A winter sport pioneer wants you to try this on Lake Superior

MARQUETTE, Mich. (WJMN) — Years after being inspired by “Surfer Dan” to push his boat into the icy waters of Lake Superior, a local kayak instructor is asking the community to try the sport he’s pioneering in the region.

“In the paddle sports community, what I do is sea kayak surfing,” said James Lasak, a 24-year-old kayak guide and instructor. “But if you look at what typical sea kayak surfing is, it’s not what I’m doing.”

Standard kayak surfing, like its board sport counterpart, is often done in the ocean. Searching videos online, you’ll see athletes in blue, spacious waters and wearing short-sleeved wetsuits—if that.

In comparison, the wintertime surf on Lake Superior looks daunting, chaotic and impassible.

Lasak works giving tours and training other paddleboat guides around Munising’s Pictured Rocks in the summer, and lives in Marquette year-round. But on blustering winter days, he can often be found off-shore somewhere in between in search of waves approaching 10 feet.

I met James at his second-floor Marquette apartment in mid-February. Drysuits, helmets, GoPro cameras and other gear covered a pool table in a common area. He was getting ready for what he suspected could be the biggest wave day of a to-date very disappointing season. “What we really are passionate about is the big stuff,” said Lasak, refreshing a National Weather Service wave forecast on his laptop.

“My first realization that this stuff can be done out here in the winter was Surfer Dan,” Lasak explained. “Then I was like, ‘okay, well, we get our big waves in the winter. These surfers on boards are out there in the winter doing it in wetsuits. If dry suits keep you totally dry, why wouldn’t I be able to go out there in the winter in a drysuit?’ I’m just I’m just a surfer at heart chasing waves, but I’m doing it in a boat rather than on a board.”

Intermingled among Lasak’s gear was equipment belonging to Bryce Page, a green kayak guide who Lasak had instructed the season prior. Before Page picked up the sport, Lasak had been paddling into the frigid waters solo.

“Bryce Page came to me as a guide in training in 2023. I’m a guide trainer for Picture Rocks Kayaking, and he was a new trainee,” said Lasak. “He took to the sport is kayaking much like I did. You know, he had no idea that you could do all this stuff in a in a kayak. And he is just completely committed himself to learning everything he can about it.”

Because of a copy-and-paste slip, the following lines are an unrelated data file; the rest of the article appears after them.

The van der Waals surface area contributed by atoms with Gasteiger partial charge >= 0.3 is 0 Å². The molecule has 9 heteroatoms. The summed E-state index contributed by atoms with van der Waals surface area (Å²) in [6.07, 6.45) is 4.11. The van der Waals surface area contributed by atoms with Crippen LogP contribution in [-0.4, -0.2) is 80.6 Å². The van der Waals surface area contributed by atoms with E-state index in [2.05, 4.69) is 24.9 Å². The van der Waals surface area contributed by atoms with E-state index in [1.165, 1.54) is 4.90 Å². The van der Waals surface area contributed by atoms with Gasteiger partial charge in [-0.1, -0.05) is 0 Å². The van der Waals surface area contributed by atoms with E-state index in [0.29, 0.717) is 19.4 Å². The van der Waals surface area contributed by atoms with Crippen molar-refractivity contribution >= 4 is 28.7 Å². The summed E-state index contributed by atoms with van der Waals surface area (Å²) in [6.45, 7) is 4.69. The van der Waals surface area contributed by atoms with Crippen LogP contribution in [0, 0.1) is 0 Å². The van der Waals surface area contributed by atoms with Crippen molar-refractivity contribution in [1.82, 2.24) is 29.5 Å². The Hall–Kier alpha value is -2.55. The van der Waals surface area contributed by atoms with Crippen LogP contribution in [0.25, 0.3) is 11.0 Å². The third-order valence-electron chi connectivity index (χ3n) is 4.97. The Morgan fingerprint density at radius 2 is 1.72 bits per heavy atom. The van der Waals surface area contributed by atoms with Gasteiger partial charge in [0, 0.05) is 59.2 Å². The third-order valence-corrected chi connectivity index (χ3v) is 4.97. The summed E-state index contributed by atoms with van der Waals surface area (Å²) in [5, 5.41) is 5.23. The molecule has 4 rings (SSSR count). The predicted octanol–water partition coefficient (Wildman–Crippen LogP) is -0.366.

The sport is physically demanding, with dangers that can be as unpredictable as the weather. Lasak illustrates his point, recounting a trip he and Page took earlier in the season.

“We’re like, ‘all right, we’re going to paddle the rocks,’ and we were keeping an eye on the forecast. The forecast is always wrong… it just depends on how wrong, on this lake,” said Lasak.

“At the beginning, it was relatively flat, which is what it was forecasted. And then it was supposed to build to 6 to 7 feet as the evening went on. So when we started out, it was maybe 2 to 4-foot rollers coming in and bouncing off the cliffs.

They stopped for lunch at Mosquito Beach boiling water to heat up their hands and feet. In the hour that we broke for lunch, Lasak said, conditions went from 4-foot waves to consistent 6-footers, with some 7-foot crests in the mix. “That’s how fast as they can change,” said Lasak.

He described how the cliffs affect the waves. “What they’ll do is they ride up the cliff, face and then they ride back down the cliff face and they build with incoming waves. So you can have a 4-foot wave come in, build with a 4-foot wave that’s reflecting off the cliff face and boom, now it’s an 8-foot wave. You don’t have time to think. It’s all your reactions.”

“It wasn’t like it was a surprise to us, but now we’re five miles out with 2 hours of daylight and we’re in six and seven foot waves, which still we’re okay. But what happens on the rocks is it’s not a beach, it’s sheer cliff face. So we don’t have a break.”

“So we go another mile, a mile and a half down, down the cliff, face down, down the cliff line before we were really getting concerned with daylight. We’re basically racing the sunset now and we’re still in 6- and 8-foot reflecting waves.

“That’s what the draw is for me. You know, if there’s not that risk, that impending risk, where okay, if you don’t if you don’t do the right things, you know, something bad happen that drives me to perform, you know, at my peak,” said Lasak.

On this day in mid-February, however, the waves don’t deliver as expected. The storm that promised waves half a dozen feet high instead sends 4-footers and blistering, whiteout snow squalls. Despite their high hopes, both Lasak and Page still paddle out to enjoy what they were given.

“It’s an extreme sport and it’s as valid as whitewater kayaking, it’s as valid as downhill skiing or cliff jumping,” Lasak said. “It can take you places and offer experiences that no other recreation sport can.”

Moving forward, Lasak says he wants to connect with people in the community who are interested in the sport, and teach people who want to learn how.

“I know there’s people in the area that would take to this like I did when I first got into it, and I just want to be able to share that with the local community. And then long term, you know, maybe, maybe regionally. I kind of want to be the face of Lake Superior Sea kayaking. I want to be taking people out on these trips,” said Lasak.

To connect with Lasak, he says the best way to get in touch is through his Instagram account Superior Sea Kayak. He invites anyone interested in learning more about the sport to reach out.


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